Need to Save Money on Productivity Software? Use Lotus Symphony for Free

IBM Lotus Symphony 3

IBM Lotus Symphony 3Anything that’s free is music to a business owner’s ears. IBM makes it even sweeter by giving you the full orchestra.

IBM Lotus Symphony is a free, full-featured office productivity suite that’s a comparable alternative to long-standing Microsoft Office. With Lotus Symphony there’s no more worrying about licensing fees, or having to pay for version updates.

Although Lotus Symphony is based on the same technology OpenOffice is developed on, IBM has managed to create an entirely unique user interface and experience.

Lotus Symphony handles documents, spreadsheets and presentations exceptionally well. It gives you the ability to customize and arrange toolbars, export documents to PDF with one-click, and provides a tabbed environment so you can easily work on multiple documents. Lotus Symphony provides decent interoperability with Microsoft Office so you can open your existing Word, Excel and PowerPoint files, and export in those formats if necessary.

Lotus Symphony becomes even more powerful and functional when you install one of the many plug-ins created by IBM or other developers.

A shift to the cloud has made Google Docs popular with businesses that need anywhere access and the ability for team members to collaborate. Lotus Symphony provides the same online collaborative functionality when it connects to LotusLive, IBM’s cloud service.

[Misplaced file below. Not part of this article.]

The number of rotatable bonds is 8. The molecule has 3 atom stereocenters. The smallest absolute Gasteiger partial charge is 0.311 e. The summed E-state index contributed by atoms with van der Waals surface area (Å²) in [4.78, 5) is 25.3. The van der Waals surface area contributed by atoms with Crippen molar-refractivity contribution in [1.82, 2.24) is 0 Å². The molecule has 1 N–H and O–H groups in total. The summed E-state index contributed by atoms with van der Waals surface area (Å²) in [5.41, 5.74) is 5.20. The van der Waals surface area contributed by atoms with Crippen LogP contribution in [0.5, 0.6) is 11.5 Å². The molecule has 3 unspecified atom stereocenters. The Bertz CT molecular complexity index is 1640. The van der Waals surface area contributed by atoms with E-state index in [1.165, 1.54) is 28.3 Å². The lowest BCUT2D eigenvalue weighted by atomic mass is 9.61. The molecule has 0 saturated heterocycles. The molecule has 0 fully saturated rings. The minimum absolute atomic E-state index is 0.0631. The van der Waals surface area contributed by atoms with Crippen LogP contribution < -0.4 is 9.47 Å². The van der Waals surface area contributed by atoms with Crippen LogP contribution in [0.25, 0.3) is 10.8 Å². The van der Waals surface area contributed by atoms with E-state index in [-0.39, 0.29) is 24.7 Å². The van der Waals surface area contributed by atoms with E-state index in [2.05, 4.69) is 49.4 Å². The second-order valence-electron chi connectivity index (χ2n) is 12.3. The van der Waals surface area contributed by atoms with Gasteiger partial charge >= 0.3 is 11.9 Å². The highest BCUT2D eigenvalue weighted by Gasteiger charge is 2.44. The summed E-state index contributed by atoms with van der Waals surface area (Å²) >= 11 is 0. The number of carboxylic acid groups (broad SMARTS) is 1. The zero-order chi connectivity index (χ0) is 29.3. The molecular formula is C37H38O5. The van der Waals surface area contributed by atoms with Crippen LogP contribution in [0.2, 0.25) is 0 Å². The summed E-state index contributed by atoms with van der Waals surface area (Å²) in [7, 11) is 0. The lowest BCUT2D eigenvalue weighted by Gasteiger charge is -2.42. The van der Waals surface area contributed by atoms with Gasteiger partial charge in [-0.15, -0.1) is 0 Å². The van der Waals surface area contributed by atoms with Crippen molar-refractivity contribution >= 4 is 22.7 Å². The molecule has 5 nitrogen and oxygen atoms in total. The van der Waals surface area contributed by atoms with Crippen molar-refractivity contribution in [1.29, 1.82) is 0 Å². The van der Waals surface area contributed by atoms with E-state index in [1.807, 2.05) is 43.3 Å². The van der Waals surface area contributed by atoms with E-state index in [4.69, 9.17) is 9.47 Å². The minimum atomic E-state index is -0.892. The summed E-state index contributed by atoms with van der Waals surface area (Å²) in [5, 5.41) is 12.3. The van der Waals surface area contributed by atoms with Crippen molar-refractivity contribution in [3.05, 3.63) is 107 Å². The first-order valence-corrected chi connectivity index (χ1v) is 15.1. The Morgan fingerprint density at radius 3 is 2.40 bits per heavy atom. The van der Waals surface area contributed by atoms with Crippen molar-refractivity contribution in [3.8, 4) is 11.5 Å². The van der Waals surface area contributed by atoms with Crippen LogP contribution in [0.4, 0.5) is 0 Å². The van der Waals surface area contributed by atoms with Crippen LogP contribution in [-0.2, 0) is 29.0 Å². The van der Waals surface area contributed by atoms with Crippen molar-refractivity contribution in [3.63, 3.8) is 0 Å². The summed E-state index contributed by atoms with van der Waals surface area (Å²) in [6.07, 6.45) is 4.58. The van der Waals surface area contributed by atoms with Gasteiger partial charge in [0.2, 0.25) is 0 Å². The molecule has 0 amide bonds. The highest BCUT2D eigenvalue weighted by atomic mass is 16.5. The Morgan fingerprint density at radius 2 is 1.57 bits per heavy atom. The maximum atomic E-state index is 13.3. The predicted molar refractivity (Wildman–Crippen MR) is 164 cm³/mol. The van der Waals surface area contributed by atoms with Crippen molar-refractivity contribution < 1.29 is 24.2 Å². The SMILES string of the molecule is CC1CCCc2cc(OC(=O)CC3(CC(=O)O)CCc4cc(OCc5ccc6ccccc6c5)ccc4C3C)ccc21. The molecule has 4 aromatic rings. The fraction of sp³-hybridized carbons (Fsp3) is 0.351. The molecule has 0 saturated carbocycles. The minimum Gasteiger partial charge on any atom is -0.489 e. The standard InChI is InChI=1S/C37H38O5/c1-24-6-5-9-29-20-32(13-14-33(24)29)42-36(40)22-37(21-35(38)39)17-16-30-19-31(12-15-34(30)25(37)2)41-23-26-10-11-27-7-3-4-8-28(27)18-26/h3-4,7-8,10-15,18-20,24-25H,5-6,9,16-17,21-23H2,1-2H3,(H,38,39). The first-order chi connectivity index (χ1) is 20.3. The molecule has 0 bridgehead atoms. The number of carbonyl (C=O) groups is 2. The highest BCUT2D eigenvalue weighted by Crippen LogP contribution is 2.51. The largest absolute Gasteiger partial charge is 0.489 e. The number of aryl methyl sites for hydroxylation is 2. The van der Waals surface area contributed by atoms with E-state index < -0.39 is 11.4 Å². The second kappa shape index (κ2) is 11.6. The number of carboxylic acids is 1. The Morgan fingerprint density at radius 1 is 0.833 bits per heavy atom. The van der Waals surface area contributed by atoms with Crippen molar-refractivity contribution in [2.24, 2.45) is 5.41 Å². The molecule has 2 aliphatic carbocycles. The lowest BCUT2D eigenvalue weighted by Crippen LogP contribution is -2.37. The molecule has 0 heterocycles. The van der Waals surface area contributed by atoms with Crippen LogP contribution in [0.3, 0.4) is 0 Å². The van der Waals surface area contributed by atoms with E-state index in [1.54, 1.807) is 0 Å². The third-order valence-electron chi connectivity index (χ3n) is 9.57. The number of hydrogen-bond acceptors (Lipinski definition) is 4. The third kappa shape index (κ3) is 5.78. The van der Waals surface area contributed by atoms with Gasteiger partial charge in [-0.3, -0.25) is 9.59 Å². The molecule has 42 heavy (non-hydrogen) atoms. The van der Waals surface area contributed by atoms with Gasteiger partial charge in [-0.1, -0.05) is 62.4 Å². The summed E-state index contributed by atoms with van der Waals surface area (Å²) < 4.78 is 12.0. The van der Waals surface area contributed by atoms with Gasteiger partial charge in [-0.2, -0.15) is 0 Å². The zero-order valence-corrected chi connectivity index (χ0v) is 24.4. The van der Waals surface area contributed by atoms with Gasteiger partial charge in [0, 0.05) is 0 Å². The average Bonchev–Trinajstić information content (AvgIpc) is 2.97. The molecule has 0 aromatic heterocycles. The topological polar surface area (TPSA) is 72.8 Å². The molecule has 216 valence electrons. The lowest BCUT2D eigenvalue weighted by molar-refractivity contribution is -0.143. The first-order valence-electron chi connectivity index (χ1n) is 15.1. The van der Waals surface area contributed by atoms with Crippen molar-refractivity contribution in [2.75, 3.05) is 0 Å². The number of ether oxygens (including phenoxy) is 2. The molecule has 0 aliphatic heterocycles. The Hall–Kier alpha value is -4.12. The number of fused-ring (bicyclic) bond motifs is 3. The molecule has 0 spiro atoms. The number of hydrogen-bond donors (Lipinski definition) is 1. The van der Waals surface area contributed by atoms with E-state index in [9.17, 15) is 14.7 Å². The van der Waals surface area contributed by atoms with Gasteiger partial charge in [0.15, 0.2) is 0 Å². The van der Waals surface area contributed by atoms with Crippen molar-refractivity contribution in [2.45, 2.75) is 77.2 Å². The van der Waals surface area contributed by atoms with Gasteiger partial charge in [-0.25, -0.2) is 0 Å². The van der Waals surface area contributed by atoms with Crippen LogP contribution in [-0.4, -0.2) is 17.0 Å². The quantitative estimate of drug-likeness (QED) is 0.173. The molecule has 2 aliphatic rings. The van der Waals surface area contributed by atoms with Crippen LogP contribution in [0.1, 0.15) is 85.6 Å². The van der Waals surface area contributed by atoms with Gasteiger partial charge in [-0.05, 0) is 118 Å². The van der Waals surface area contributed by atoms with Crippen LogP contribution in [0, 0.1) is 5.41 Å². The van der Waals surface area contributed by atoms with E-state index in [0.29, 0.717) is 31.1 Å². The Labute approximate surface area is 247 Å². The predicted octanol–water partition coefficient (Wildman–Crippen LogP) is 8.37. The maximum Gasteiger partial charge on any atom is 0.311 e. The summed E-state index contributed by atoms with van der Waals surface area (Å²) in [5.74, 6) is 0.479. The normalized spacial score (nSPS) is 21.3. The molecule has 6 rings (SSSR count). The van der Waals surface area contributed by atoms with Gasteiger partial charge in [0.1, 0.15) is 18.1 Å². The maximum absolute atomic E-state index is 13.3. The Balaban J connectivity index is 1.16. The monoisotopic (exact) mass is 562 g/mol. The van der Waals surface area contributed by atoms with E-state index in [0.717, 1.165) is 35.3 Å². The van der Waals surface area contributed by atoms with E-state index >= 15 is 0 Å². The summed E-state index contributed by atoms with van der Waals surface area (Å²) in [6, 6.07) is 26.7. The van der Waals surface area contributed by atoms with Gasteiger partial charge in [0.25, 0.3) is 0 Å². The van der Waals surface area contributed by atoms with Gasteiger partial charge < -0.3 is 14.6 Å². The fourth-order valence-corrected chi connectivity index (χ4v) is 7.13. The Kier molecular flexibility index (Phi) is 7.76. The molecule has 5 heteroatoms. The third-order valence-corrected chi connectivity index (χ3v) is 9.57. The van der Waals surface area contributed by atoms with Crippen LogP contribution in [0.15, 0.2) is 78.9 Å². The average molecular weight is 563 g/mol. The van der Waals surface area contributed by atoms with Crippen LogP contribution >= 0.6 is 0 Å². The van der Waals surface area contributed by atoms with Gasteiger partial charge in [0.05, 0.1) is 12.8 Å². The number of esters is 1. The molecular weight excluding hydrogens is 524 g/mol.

Check out the promotional video below to learn more about IBM Lotus Symphony and visit its website here.


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Joseph Mutidjo

Joseph is a writer at Smallbiztechnology. His first taste of home computing was the Tandy 1000. He continues to be fascinated with how technology makes life easier and more efficient.

4 thoughts on “Need to Save Money on Productivity Software? Use Lotus Symphony for Free

  1. Roman

    I tried it a while back and the 1.x version didn’t do that much for me but I’ve been tried the current version 3.x last fall and have been very happily using it since. Turns out the best things in life are free . . . besides, Redmond has enough of my cash.


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